Breaking duty cycle limitation by resetting RN2483?

I am working on a RN2483 project. On transmitting data, I noticed when I receive no channel available message, if I reset RN2483, I can bypass the duty cycle regulation and send data again.

Does it mean, the duty cycle limitation is implemented in the end-device only or it is rather a self-discipline?

ps. I understand it is stupid and selfish trying to engage or exceed maximum duty cycle. it is just out of curiosity :smiley:

it’s implemented on ‘some’ enddevices that contain their own stack.
without they can’t have certification

If your device is even close to the maximum duty cycle all day long, then it’s way over the TTN Fair Access Policy. And while the duty cycle limitations would indeed be enforced by the device, if the Fair Access Policy is ever enforced, then that would be done on the network server, out of your control.

Also, the duty cycle regulations define the maximum during a device’s peak usage, not an all day 24/7 maximum. If all of us would be using a duty cycle of 1% continuously, then even when transmissions magically somehow don’t collide and no downlinks are needed, the capacity would be as low as 100 devices per channel and SF.

So, for production devices stick to the limitations of the Fair Access Policy, or choose a different technology.

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Then it will be useless to breach FAP, but that will not help too much with channel capacity.

Or choose another LoRaWAN network server, right?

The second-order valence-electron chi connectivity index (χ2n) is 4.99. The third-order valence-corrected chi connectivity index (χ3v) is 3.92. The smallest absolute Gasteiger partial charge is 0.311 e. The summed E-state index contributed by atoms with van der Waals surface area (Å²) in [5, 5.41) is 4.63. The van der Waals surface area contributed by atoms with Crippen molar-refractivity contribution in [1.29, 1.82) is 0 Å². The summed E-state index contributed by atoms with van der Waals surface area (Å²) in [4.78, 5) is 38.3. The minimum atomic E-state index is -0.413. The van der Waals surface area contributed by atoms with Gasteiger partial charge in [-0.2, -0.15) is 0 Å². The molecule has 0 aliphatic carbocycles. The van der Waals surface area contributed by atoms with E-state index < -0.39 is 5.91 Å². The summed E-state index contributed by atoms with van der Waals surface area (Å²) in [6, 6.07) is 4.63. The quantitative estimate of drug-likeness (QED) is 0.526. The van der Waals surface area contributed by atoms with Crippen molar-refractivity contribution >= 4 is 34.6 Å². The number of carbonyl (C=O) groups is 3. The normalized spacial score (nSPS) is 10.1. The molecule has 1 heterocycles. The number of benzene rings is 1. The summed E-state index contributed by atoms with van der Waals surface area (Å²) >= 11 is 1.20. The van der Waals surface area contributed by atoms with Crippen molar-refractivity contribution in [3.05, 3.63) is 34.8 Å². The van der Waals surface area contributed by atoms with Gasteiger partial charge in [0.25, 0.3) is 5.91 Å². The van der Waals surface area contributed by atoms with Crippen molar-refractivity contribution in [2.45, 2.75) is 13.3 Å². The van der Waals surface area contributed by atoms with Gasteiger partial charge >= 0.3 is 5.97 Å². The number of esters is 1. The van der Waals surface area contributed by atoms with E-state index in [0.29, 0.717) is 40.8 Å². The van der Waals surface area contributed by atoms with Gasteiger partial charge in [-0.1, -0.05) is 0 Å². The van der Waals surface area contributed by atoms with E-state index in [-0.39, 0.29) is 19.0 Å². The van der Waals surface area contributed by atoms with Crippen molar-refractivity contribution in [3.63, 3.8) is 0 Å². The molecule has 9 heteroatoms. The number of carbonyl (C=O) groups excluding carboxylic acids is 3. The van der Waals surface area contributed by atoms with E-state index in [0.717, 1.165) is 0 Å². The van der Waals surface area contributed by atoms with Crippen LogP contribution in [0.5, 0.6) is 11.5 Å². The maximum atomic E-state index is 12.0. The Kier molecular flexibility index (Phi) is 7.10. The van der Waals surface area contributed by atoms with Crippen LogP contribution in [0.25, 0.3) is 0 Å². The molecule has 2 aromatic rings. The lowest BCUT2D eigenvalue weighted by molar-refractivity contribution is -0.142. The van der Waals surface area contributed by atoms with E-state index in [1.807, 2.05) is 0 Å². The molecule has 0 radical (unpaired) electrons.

If one is close to the duty cycle maximum all day long, then LoRaWAN should not be your technology of choice, regardless the provider. I’d assume one’s need for that much data also requires (most of) that data to be delivered, which the license-free radio spectrum that LoRaWAN uses simply cannot guarantee. Especially not if many are sending that often. Simple mathematics.

TTN’s Fair Access Policy of 30 seconds of uplinks per 24 hours is based on supporting 1,000 nodes per gateway, which seems really reasonable to me, even for commercial providers.

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If you meant LoRa Alliance certification, it’s clearly stated that “The LoRa Certification testing will not do any duty cycle testing.”

365 days per year - yes, LoRaWAN doesn’t fit. One day per month - why not?

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What is resetted is the “counter” that RN2483 keeps of the previous transmissions done. For this reason is quite normal that a restart of RN2483 clear this “counter” and start again acccumulating the “over the air” time for each channel…

The duty clyle limitations can be configured in the RN2483, through AT commands, see page 29.

So in this case is in charge of you (or the library you use) set the correct values.